Despite calls for ‘reform,’ most high schools continue to function as comfortable environments for adults, displaying few tangible changes in operations.
Over the past few years, the movement toward smaller school units has accelerated. Public and foundation resources, as well as copious amounts of technical assistance, have been brought to bear on comprehensive high schools in an effort to provide greater personalization, increase adult accountability for the achievement of all students, and create better links among schools, families, community organizations, and institutions of higher education. The previously held notion that strong relationships and academic challenge are somehow irreconcilable has given way. Closely watched initiatives in a number of large cities, such as those funded by the Carnegie Corporation of New York and the Bill & Melinda Gates Foundation, have supported recommendations from a diverse set of organizations that we transform big high schools into smaller learning communities.
Many of these large-to-smaller initiatives have been under way for several years. Yet in many locales, results have been few despite substantial investment in what is often called “conversion” work. People still demand to know where they can go to “see it done well.” Given the complicated organization of high schools—built on years of state and federal policies and legislation, academic statutes and regulations, contractual negotiations, funding formulas, certification requirements, and self-serving college-admissions policies—attempting to change one or two of the working parts quickly results in frustration and cynicism. Despite calls for “reform,” most high schools continue to function as comfortable environments for adults, displaying few tangible changes in operations, values, priorities, professional culture, and, most important, teaching methods and student engagement.
For some urban systems, however, responding to this limited payback on investment has meant the creation of new “start-up” small schools, replacing “conversion” efforts. There is widespread agreement that results in these start-up schools are generally more promising. But given the sheer number of large high schools, it’s likely that work on small learning communities will continue side by side with building these new small schools.
Through my work in Boston and with educators in other cities and multistate networks, I have consistently heard people tell similar stories about the places in the process where their efforts to convert large high schools have bogged down. Perhaps by focusing on these “friction points,” we can establish research-and-development initiatives that offer a range of possible solutions and alternatives—ideas that are as complex as the problems themselves:
Facilitating Teacher Talk
As schools are broken down into smaller units, teachers will be asked to make more complicated decisions—about course offerings, student placement, professional development, mutual support, and other areas that represent a new universe of concerns for them. These have traditionally been the domain of administrators. Organizational research is clear on the fact that increased staff involvement and responsibility in smaller settings is critical to improvement. But not only do teachers have limited experience in these areas, they also are often uncomfortable and inexperienced in talking to one another about them. Difficulties in working collaboratively to address thorny instructional, operational, and political issues may be exacerbated when teachers attempt to do this new and different work in highly unionized environments.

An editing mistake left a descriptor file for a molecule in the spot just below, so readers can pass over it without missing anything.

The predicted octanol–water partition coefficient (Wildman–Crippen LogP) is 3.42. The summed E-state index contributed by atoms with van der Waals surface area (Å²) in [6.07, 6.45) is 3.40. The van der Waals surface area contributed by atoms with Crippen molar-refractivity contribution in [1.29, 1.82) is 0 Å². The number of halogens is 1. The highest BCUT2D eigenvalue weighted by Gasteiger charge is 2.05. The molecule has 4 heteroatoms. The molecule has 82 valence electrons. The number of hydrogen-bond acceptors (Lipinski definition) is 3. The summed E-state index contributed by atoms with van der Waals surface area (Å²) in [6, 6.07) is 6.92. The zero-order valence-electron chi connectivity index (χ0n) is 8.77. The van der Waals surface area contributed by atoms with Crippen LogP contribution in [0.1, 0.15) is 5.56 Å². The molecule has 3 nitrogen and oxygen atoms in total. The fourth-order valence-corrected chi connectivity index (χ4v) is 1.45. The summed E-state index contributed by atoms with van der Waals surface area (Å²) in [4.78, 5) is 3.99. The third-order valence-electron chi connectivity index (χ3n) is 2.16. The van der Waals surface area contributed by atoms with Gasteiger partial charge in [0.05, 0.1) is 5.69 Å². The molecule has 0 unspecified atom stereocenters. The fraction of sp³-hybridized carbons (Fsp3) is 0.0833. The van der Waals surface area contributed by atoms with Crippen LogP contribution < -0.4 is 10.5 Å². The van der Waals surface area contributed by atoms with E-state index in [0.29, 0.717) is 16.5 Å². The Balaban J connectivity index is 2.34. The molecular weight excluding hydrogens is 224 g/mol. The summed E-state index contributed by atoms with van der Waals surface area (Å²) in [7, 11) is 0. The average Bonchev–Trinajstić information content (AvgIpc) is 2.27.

Teachers not only need “permission” but also support in convening meetings, setting agendas, making decisions by consensus, developing formal and informal protocols for analyzing problems or looking at student work, and interacting with collaborators outside the school. This is particularly true in the early stages of small-learning-community development. The ideas of “capacity coaching” and “critical-friends work” have grown in importance and been developed at deeper levels in districts where large sums of money spent on literacy and other instructional initiatives have gained little traction. But this remains an area of critical need as we hand over control of these small learning environments to classroom teachers.
Challenging the Cultural Glue
Even though many large schools may have become unsafe or underperforming environments, and now struggle to maintain the vestiges of their intellectual mission, they still represent a stronghold of identity in their communities. Aunts and uncles attended these schools. The 1994 state class-B football championship happened there, along with fantastic productions of “Oklahoma!” and “The Wiz.” The All-City Dance Troupe performed, and the debate team triumphed; the school choir went to Europe, the band to the Rose Bowl. All of these “extracurriculars” are living symbols in the hearts and minds of families, community members, and city leaders. These activities matter. The cohesive force they embody is powerful. Abandoning them in the name of smaller school units makes little sense.